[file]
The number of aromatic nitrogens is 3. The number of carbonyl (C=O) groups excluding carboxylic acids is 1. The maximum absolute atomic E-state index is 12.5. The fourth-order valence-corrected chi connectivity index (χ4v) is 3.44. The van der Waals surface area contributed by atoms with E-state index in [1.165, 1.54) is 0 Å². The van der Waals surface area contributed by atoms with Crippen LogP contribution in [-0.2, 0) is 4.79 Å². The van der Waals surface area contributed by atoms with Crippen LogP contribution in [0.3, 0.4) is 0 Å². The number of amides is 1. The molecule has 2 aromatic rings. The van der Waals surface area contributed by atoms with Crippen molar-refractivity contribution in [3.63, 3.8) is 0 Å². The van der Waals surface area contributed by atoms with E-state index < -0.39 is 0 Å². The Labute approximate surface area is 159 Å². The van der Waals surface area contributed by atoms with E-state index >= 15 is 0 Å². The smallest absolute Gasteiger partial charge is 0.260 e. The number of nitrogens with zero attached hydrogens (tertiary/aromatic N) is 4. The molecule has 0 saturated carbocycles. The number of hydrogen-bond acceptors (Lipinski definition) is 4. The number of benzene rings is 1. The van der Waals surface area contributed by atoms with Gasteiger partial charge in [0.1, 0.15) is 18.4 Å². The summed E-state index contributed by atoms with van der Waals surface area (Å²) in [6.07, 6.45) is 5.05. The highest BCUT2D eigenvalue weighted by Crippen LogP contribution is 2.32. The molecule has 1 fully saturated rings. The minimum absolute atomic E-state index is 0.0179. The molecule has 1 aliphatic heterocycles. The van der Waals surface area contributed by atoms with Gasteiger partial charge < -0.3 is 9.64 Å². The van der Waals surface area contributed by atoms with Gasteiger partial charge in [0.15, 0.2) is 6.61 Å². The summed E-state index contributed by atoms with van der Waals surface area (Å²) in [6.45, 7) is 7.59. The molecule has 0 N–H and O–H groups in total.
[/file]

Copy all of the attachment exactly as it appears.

The number of aromatic nitrogens is 3. The number of carbonyl (C=O) groups excluding carboxylic acids is 1. The maximum absolute atomic E-state index is 12.5. The fourth-order valence-corrected chi connectivity index (χ4v) is 3.44. The van der Waals surface area contributed by atoms with E-state index in [1.165, 1.54) is 0 Å². The van der Waals surface area contributed by atoms with Crippen LogP contribution in [-0.2, 0) is 4.79 Å². The van der Waals surface area contributed by atoms with Crippen LogP contribution in [0.3, 0.4) is 0 Å². The number of amides is 1. The molecule has 2 aromatic rings. The van der Waals surface area contributed by atoms with Crippen molar-refractivity contribution in [3.63, 3.8) is 0 Å². The van der Waals surface area contributed by atoms with E-state index < -0.39 is 0 Å². The Labute approximate surface area is 159 Å². The van der Waals surface area contributed by atoms with E-state index >= 15 is 0 Å². The smallest absolute Gasteiger partial charge is 0.260 e. The number of nitrogens with zero attached hydrogens (tertiary/aromatic N) is 4. The molecule has 0 saturated carbocycles. The number of hydrogen-bond acceptors (Lipinski definition) is 4. The number of benzene rings is 1. The van der Waals surface area contributed by atoms with Gasteiger partial charge in [0.1, 0.15) is 18.4 Å². The summed E-state index contributed by atoms with van der Waals surface area (Å²) in [6.07, 6.45) is 5.05. The highest BCUT2D eigenvalue weighted by Crippen LogP contribution is 2.32. The molecule has 1 fully saturated rings. The minimum absolute atomic E-state index is 0.0179. The molecule has 1 aliphatic heterocycles. The van der Waals surface area contributed by atoms with Gasteiger partial charge < -0.3 is 9.64 Å². The van der Waals surface area contributed by atoms with Gasteiger partial charge in [0.15, 0.2) is 6.61 Å². The summed E-state index contributed by atoms with van der Waals surface area (Å²) in [6.45, 7) is 7.59. The molecule has 0 N–H and O–H groups in total.